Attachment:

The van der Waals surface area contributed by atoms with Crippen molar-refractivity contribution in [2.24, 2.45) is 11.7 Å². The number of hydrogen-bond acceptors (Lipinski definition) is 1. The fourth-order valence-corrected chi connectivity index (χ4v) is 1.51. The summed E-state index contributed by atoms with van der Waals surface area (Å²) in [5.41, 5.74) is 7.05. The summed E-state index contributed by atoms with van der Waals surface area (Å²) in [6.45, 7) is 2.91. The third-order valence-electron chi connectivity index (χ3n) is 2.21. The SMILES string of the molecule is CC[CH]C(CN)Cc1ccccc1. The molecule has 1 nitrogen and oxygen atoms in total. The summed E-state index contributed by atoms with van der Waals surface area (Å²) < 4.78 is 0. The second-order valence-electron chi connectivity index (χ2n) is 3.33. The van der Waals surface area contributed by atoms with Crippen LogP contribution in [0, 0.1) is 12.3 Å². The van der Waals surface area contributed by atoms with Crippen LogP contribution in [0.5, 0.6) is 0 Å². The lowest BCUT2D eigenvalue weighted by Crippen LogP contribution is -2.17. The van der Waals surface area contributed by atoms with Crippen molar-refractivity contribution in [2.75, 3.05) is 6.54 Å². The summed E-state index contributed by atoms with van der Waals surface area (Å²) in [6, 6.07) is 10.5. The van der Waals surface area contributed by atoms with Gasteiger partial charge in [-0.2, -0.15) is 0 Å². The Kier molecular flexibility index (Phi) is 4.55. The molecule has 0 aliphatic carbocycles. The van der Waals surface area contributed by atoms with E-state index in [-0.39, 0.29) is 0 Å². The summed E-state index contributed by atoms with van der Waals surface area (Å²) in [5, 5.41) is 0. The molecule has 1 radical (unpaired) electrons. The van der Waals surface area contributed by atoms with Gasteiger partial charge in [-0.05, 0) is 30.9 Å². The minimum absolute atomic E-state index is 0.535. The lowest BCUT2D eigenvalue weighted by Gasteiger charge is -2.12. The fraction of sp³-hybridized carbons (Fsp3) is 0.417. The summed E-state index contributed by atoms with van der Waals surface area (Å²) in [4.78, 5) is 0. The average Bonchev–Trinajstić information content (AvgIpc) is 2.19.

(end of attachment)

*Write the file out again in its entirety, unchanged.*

The van der Waals surface area contributed by atoms with Crippen molar-refractivity contribution in [2.24, 2.45) is 11.7 Å². The number of hydrogen-bond acceptors (Lipinski definition) is 1. The fourth-order valence-corrected chi connectivity index (χ4v) is 1.51. The summed E-state index contributed by atoms with van der Waals surface area (Å²) in [5.41, 5.74) is 7.05. The summed E-state index contributed by atoms with van der Waals surface area (Å²) in [6.45, 7) is 2.91. The third-order valence-electron chi connectivity index (χ3n) is 2.21. The SMILES string of the molecule is CC[CH]C(CN)Cc1ccccc1. The molecule has 1 nitrogen and oxygen atoms in total. The summed E-state index contributed by atoms with van der Waals surface area (Å²) < 4.78 is 0. The second-order valence-electron chi connectivity index (χ2n) is 3.33. The van der Waals surface area contributed by atoms with Crippen LogP contribution in [0, 0.1) is 12.3 Å². The van der Waals surface area contributed by atoms with Crippen LogP contribution in [0.5, 0.6) is 0 Å². The lowest BCUT2D eigenvalue weighted by Crippen LogP contribution is -2.17. The van der Waals surface area contributed by atoms with Crippen molar-refractivity contribution in [2.75, 3.05) is 6.54 Å². The summed E-state index contributed by atoms with van der Waals surface area (Å²) in [6, 6.07) is 10.5. The van der Waals surface area contributed by atoms with Gasteiger partial charge in [-0.2, -0.15) is 0 Å². The Kier molecular flexibility index (Phi) is 4.55. The molecule has 0 aliphatic carbocycles. The van der Waals surface area contributed by atoms with E-state index in [-0.39, 0.29) is 0 Å². The summed E-state index contributed by atoms with van der Waals surface area (Å²) in [5, 5.41) is 0. The molecule has 1 radical (unpaired) electrons. The van der Waals surface area contributed by atoms with Gasteiger partial charge in [-0.05, 0) is 30.9 Å². The minimum absolute atomic E-state index is 0.535. The lowest BCUT2D eigenvalue weighted by Gasteiger charge is -2.12. The fraction of sp³-hybridized carbons (Fsp3) is 0.417. The summed E-state index contributed by atoms with van der Waals surface area (Å²) in [4.78, 5) is 0. The average Bonchev–Trinajstić information content (AvgIpc) is 2.19.